The kids are excited, you’re exhausted, not only do you need to come up with amazing Halloween costumes, you’ve got deadlines at work, functions to attend and life is a whirlwind once again!
Although your dog doesn’t know what the event is coming up. they can sense the charge in the air and the excitement as that hallowed eve approaches. Just imagine from your dog’s point of view what the night will look like.
All of a sudden their peaceful environment is shattered. Mom and dad come home rushing around like crazy, and of course, if your dog is like mine, you’ll be tripping all over him as they’ll always be sitting in a door way or lying at the bottom of the stairs.
Anyway, back to your dog’s experience. He sees his beloved parents running around like crazy – probably eating chocolate bars for dinner – while trying to get their kids to eat something healthy before they start into their candy eating frenzy.
Noise levels increase – the kids are getting excited and getting louder and louder, their squeals turning into screams as they find out that, yes, they must wear their winter coat under their beautiful costume.
Then before the dog even knows what’s going on you’ll dress them in something that smells funny, is scratchy and strange and then put something on their head and tell them to leave it on. (I’m an offender, I love dressing Monty up – so I’m not pointing fingers – just saying!)
By now your dog is starting to wish that you’d all leave, and may be getting a tad stressed. Then as the kids are rushed out with mom or dad peace and calm settles over the house and all is quiet, for two minutes. Then it starts, the door bell rings, over and over again…strange and frightening creatures, unlike any they’ve seen before, begin to appear at the door. Do they defend the house? Do they try to save their parent? Do they hide? Or do they turn to my own personal stress relief – and start scarfing down that bowl of chocolate that’s been left right at nose level?
Dogs With a Sweet Tooth
- Chocolate can be lethal for dogs – the darker the chocolate the more dangerous it is for them. What makes chocolate dangerous to dogs is the ingredient Theobromine and the darker the chocolate the more theobromine the chocolate contains. Eating chocolate may cause vomiting and diarrhea, but can also be far more serious and even cause seizures, respiratory failure and cardiac arrest.
- Many people are not aware that Xylitol – a sweetener often used in sugar free gum is very toxic for dogs. If a dog consumes some of this gum it impacts their insulin levels and after consumption the dog may experience a significant drop in blood sugar levels which can be very dangerous. A full package of gum may be deadly to a large dog, while just a few pieces could be fatal to a small dog. It can cause vomiting, seizures and liver failure.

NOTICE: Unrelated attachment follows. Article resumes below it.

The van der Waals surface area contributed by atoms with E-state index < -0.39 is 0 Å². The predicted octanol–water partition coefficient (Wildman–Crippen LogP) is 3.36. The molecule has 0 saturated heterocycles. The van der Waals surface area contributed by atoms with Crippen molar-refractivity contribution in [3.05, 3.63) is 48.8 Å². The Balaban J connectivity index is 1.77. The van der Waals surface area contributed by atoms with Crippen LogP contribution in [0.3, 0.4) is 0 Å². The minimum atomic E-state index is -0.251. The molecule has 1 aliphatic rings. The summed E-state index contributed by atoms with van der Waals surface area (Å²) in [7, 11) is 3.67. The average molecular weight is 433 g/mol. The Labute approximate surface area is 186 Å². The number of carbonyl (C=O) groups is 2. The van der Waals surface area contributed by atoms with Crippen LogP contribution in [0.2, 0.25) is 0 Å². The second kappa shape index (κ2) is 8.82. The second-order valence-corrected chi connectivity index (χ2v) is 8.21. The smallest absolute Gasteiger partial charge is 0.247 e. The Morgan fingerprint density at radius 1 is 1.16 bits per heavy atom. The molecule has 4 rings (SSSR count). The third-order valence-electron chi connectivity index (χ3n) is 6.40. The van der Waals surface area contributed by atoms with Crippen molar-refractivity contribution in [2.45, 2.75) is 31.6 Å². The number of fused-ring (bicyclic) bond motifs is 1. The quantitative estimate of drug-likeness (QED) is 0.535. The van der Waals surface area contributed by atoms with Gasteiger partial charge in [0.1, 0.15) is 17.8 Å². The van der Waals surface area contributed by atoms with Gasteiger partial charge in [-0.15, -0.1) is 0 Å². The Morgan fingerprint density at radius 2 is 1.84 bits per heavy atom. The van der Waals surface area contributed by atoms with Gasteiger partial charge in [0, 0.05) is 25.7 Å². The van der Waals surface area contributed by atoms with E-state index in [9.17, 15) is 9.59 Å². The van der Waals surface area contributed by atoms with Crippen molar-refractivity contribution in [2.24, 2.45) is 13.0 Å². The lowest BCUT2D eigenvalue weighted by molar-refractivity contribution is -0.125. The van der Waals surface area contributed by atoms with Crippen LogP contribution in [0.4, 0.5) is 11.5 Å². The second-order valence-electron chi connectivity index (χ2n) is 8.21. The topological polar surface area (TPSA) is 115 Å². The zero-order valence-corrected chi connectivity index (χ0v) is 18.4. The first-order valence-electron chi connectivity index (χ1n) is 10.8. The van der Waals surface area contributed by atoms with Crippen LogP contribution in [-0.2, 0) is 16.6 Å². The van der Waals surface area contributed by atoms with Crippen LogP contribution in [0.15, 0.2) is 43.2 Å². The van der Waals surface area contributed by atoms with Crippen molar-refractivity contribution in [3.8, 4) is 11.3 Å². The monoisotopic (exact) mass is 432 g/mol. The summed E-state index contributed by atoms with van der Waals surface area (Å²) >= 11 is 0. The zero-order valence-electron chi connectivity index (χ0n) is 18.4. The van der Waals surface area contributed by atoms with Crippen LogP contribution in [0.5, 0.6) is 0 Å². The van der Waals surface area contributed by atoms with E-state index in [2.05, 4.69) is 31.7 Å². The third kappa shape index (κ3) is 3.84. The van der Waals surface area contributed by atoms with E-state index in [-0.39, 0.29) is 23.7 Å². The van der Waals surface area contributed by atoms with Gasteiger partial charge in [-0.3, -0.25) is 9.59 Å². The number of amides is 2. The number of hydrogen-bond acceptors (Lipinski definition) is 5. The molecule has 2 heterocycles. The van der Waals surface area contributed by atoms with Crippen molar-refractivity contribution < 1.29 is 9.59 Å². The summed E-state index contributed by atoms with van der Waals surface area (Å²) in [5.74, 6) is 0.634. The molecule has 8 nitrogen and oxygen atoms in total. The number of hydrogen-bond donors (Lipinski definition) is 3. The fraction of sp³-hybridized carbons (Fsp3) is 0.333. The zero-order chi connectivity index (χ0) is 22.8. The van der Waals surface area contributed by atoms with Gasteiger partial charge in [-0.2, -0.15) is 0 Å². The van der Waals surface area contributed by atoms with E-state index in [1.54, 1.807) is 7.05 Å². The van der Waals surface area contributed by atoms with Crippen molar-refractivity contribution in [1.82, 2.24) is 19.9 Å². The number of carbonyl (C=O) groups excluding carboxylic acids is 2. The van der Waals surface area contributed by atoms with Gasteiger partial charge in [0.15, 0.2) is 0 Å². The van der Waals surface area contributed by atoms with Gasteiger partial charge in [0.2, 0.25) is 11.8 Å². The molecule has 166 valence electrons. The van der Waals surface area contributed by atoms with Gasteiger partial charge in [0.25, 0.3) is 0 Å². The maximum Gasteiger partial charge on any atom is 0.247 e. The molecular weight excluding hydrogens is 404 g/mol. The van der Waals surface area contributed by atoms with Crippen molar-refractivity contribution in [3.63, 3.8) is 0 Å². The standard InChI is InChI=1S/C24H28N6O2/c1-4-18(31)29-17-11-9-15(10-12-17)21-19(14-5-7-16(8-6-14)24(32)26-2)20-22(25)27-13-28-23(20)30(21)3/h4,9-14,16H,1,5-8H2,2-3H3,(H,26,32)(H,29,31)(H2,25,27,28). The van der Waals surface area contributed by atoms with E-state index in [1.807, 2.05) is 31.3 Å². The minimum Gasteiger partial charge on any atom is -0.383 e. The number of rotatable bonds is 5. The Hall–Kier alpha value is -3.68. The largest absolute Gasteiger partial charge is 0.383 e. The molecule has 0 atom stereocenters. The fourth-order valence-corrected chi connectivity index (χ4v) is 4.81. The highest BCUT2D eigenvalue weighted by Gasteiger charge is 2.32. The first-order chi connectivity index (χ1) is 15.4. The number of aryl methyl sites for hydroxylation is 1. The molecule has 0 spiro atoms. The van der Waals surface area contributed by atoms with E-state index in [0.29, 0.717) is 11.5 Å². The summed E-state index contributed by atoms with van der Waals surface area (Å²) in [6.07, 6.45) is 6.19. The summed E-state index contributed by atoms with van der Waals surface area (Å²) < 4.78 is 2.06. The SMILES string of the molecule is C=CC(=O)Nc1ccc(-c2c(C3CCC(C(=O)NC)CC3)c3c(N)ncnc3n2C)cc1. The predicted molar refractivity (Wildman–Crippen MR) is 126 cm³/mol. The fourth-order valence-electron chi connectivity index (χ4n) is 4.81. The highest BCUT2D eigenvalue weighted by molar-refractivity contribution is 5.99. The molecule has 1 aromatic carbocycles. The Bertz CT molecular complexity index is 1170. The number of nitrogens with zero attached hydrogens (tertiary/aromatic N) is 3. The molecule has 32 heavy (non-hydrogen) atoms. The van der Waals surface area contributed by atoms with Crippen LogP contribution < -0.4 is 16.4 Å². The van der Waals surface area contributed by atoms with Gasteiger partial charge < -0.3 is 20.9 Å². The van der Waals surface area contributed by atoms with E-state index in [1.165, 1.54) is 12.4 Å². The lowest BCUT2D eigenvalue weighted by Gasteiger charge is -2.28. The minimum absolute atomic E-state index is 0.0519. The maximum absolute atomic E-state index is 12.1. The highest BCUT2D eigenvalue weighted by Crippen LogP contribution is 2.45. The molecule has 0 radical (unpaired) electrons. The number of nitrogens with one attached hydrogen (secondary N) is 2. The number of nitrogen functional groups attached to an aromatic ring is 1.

Costumes for Your Dog
- Make sure your dog doesn’t eat their Halloween costume – it’s probably not very dog friendly from a consumption point of view.
- You may scare you’re dog by dressing them up especially if they’re not used to it – if they show signs of stress it’s not worth it. However if you do wish to dress them up start weeks in advance using treats while putting on their costume so they associate it with something pleasurable.
- Make sure you choose a costume they can move freely in and that they can see clearly.
Decorating Your House
- Candles – if you use a candle to light your pumpkin make sure it’s in a place where your dog or cat can’t get to it and burn themselves or knock it over.
- Cords and electrical wires – you may be stringing things up, or have electrical wires dangling in places where you typically don’t – use caution – can your pet get tangled up and choke themselves – or they may try to chew the wires.
Keeping Your Pets Close
- Keep your dog inside for the evening – you want to be sure that your dog is safe inside – pranksters might think it’s a fun time to scare your dog – or even open up the gate and let them out. Unfortunately it’s not always innocent fun on Halloween night.
- Many people enjoy being frightened – dogs don’t – they don’t think it’s fun, they can go into a flight or fight mode when they feel frightened. If your dog is frightened or nervous – keep them in a safe place away from the front door so they are not exposed to all the strange noise, sights and sounds.
- If your dog is allowed to be near the door – make sure they have their identification tags on – just on the off chance that they may panic and bolt out the open door.
Have a safe and happy Halloween!